The Japanese holiday season is inverted compared to the US. Christmas is spent as a partying frenzy and as we approach the New Year things slow down. The days before New Year, we spend cleaning our houses and preparing osechi. Osechi is food that keeps well and tastes OK cold. Cooking a lot of osechi allowed the women (who typically did the cooking in the house) to take a break for a few days during the new year. The idea is to cook up a bunch of osechi, eat your noodles, go to the shrine, ask for good luck, and take a break. During the first few days of the new year, you visit family, eat osechi and basically chill out.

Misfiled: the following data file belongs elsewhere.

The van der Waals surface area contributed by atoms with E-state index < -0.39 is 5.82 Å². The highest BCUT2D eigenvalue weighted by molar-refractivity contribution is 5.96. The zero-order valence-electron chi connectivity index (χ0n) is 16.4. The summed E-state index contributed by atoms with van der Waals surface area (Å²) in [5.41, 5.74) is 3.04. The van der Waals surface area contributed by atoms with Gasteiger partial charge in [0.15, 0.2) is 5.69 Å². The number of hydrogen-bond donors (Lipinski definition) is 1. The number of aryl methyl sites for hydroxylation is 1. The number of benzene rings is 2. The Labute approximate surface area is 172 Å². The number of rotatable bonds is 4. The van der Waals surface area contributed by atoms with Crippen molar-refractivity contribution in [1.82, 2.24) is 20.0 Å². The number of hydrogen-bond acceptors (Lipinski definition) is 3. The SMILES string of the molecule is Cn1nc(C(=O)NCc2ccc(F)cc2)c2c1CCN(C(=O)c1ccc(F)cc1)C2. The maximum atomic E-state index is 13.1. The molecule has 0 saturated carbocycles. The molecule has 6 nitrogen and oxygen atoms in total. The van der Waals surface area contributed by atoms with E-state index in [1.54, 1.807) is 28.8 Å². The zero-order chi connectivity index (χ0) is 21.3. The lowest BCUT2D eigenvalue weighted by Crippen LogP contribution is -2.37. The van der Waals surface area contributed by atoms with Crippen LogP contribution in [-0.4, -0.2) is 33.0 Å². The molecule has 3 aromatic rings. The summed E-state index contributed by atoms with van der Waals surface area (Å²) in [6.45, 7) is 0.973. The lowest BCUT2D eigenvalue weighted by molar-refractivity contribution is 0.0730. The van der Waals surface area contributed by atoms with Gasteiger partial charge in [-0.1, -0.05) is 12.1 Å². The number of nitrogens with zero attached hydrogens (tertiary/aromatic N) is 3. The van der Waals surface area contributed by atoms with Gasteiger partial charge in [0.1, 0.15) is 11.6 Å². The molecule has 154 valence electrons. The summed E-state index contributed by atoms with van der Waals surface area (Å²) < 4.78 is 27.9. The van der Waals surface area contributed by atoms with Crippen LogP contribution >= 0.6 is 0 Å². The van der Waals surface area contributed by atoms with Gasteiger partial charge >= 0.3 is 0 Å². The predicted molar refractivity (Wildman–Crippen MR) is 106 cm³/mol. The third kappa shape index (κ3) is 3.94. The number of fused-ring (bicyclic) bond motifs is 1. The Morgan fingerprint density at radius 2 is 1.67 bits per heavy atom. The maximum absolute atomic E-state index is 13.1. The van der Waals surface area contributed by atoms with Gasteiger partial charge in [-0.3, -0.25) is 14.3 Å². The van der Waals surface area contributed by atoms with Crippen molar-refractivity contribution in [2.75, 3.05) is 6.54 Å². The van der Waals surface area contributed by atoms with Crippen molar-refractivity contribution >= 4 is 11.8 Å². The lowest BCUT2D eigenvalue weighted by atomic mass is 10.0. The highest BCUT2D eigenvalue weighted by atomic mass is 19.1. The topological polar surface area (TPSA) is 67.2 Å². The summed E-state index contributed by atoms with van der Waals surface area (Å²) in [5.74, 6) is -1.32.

I think this is more efficient than the US form where you wake up drunk and hung over on in the New Year with a fuzzy recollection of a bunch of unrealistic New Years resolutions.
Yesterday, I helped Mizuka clean the house, she did most of the cooking (osechi is a bit of an art) and we had her family over for New Years osechi brunch. I passed out (sober) on the floor cuddling with Bo and slept for 18 hours.